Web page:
Because both claim victory, the matter seems to be at a standstill. Frustrated, the Bastard suggests the two armies enact a temporary truce and lay waste to the defiant city. The warring kings agree and are about to issue marching orders when a panicked Angevin citizen offers a different suggestion. If the Dauphin (France's crown prince) marries John's niece Blanche, he proposes, perhaps the war can be averted altogether. The kings and their young relatives quickly agree to the match. Constance, who is offstage, is reportedly angered by the prospect of peace, which will quash her own son's chance of becoming king. The Bastard, similarly vexed, gives a long soliloquy about the kings' faithless and self-serving behavior.
Still shocked and saddened at the news of a peace treaty, Constance vacillates between rage and desperation, accusing the French king of breaking his promise to support Arthur's claim to the throne. At first the other French and English royals attempt to calm her, but they soon fall to bickering among themselves.
Just then, papal ambassador Cardinal Pandulph appears. John, it is now revealed, has been defying the pope by preventing the archbishop of Canterbury from leaving England. Pandulph demands John submit to the pope's authority immediately, on pain of excommunication. John scoffs at the demand, offers some harsh words about the pope, and is excommunicated on the spot. Pandulph then orders the French king, as a loyal Christian, to resume his war with England.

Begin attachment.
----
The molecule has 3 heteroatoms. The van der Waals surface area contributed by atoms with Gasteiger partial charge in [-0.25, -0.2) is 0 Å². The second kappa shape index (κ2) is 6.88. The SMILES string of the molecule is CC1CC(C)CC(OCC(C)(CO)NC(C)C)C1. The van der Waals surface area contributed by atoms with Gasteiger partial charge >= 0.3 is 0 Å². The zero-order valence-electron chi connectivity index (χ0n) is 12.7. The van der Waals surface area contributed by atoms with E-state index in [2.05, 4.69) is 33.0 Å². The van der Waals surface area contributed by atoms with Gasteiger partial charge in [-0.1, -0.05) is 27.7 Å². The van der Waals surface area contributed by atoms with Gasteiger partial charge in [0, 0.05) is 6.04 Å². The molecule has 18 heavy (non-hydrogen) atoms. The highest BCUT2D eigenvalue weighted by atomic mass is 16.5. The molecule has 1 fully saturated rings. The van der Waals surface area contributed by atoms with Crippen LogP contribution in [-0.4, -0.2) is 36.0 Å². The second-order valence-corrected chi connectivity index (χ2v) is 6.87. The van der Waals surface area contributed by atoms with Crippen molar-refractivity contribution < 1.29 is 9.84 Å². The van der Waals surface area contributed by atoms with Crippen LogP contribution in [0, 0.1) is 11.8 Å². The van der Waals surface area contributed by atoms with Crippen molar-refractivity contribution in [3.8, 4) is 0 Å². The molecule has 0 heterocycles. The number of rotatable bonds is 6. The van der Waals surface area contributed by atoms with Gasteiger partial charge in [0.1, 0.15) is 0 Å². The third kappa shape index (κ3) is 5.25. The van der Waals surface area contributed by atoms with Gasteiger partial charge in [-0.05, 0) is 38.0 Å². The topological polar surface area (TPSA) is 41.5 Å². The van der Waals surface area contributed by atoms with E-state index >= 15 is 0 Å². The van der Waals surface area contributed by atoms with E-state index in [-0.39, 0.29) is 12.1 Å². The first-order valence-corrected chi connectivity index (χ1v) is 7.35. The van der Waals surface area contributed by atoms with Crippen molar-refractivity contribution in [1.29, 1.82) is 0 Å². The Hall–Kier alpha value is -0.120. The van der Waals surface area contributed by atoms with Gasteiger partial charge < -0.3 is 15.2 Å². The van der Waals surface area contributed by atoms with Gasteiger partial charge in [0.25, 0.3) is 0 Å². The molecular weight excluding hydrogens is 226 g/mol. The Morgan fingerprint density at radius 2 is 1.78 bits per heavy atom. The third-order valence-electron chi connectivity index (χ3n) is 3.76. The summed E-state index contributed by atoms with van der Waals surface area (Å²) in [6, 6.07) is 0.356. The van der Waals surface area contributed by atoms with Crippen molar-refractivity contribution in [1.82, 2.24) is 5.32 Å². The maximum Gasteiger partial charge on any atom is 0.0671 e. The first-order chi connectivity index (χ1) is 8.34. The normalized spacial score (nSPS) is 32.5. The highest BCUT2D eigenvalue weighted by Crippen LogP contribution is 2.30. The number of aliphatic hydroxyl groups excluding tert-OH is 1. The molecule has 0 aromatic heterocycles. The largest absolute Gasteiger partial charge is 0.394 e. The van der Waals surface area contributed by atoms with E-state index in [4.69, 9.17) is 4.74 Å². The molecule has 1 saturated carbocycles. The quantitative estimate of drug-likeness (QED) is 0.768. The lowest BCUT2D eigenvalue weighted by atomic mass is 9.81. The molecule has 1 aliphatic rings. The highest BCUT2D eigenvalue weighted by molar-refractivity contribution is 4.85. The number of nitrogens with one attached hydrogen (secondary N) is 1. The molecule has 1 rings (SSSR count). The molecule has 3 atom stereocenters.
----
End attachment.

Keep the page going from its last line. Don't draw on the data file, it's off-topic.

King Philip wavers for a moment, reluctant to renege on his just-concluded peace treaty with the English. Soon he is worn down by the cardinal's threats, and the English and French join in battle, with England winning the day. Arthur is taken captive and entrusted to Hubert, one of John's loyalists, initially tasked with escorting the boy to England. Later John orders Hubert to kill Arthur and thereby eliminate a threat to John's sovereignty. The Bastard, meanwhile, is sent to raise war funds by extorting money from the English clergy.
Back at Angiers, Constance grieves the loss of her son, whom she suspects will die in captivity. After she leaves the stage, Pandulph consoles the Dauphin by predicting King John will indeed assassinate Arthur. This deed will undermine public faith in the already unpopular John and pave the way for the Dauphin to invade England, claiming its throne for himself. The Dauphin cautiously sets about raising an army for this purpose.